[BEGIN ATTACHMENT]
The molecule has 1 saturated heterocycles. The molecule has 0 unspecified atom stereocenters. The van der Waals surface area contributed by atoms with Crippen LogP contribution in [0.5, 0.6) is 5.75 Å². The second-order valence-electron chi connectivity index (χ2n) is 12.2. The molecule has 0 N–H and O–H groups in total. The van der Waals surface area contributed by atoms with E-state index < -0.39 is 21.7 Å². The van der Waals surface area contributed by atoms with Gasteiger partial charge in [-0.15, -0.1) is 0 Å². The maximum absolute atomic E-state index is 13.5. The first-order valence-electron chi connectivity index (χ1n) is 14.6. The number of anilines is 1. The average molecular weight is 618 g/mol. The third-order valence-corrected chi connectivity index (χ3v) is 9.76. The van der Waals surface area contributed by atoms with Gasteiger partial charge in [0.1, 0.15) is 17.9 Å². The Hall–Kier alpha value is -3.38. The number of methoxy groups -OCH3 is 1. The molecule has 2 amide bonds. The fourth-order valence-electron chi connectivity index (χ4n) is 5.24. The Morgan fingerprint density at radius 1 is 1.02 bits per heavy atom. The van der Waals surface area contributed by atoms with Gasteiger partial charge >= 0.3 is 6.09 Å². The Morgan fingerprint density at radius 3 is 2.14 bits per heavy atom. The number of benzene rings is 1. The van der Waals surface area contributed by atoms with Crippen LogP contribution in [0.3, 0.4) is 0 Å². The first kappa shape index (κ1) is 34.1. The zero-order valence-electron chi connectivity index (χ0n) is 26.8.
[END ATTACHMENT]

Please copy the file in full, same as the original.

The molecule has 1 saturated heterocycles. The molecule has 0 unspecified atom stereocenters. The van der Waals surface area contributed by atoms with Crippen LogP contribution in [0.5, 0.6) is 5.75 Å². The second-order valence-electron chi connectivity index (χ2n) is 12.2. The molecule has 0 N–H and O–H groups in total. The van der Waals surface area contributed by atoms with E-state index < -0.39 is 21.7 Å². The van der Waals surface area contributed by atoms with Gasteiger partial charge in [-0.15, -0.1) is 0 Å². The maximum absolute atomic E-state index is 13.5. The first-order valence-electron chi connectivity index (χ1n) is 14.6. The number of anilines is 1. The average molecular weight is 618 g/mol. The third-order valence-corrected chi connectivity index (χ3v) is 9.76. The van der Waals surface area contributed by atoms with Gasteiger partial charge in [0.1, 0.15) is 17.9 Å². The Hall–Kier alpha value is -3.38. The number of methoxy groups -OCH3 is 1. The molecule has 2 amide bonds. The fourth-order valence-electron chi connectivity index (χ4n) is 5.24. The Morgan fingerprint density at radius 1 is 1.02 bits per heavy atom. The van der Waals surface area contributed by atoms with Gasteiger partial charge >= 0.3 is 6.09 Å². The Morgan fingerprint density at radius 3 is 2.14 bits per heavy atom. The number of benzene rings is 1. The van der Waals surface area contributed by atoms with Crippen LogP contribution in [0.3, 0.4) is 0 Å². The first kappa shape index (κ1) is 34.1. The zero-order valence-electron chi connectivity index (χ0n) is 26.8.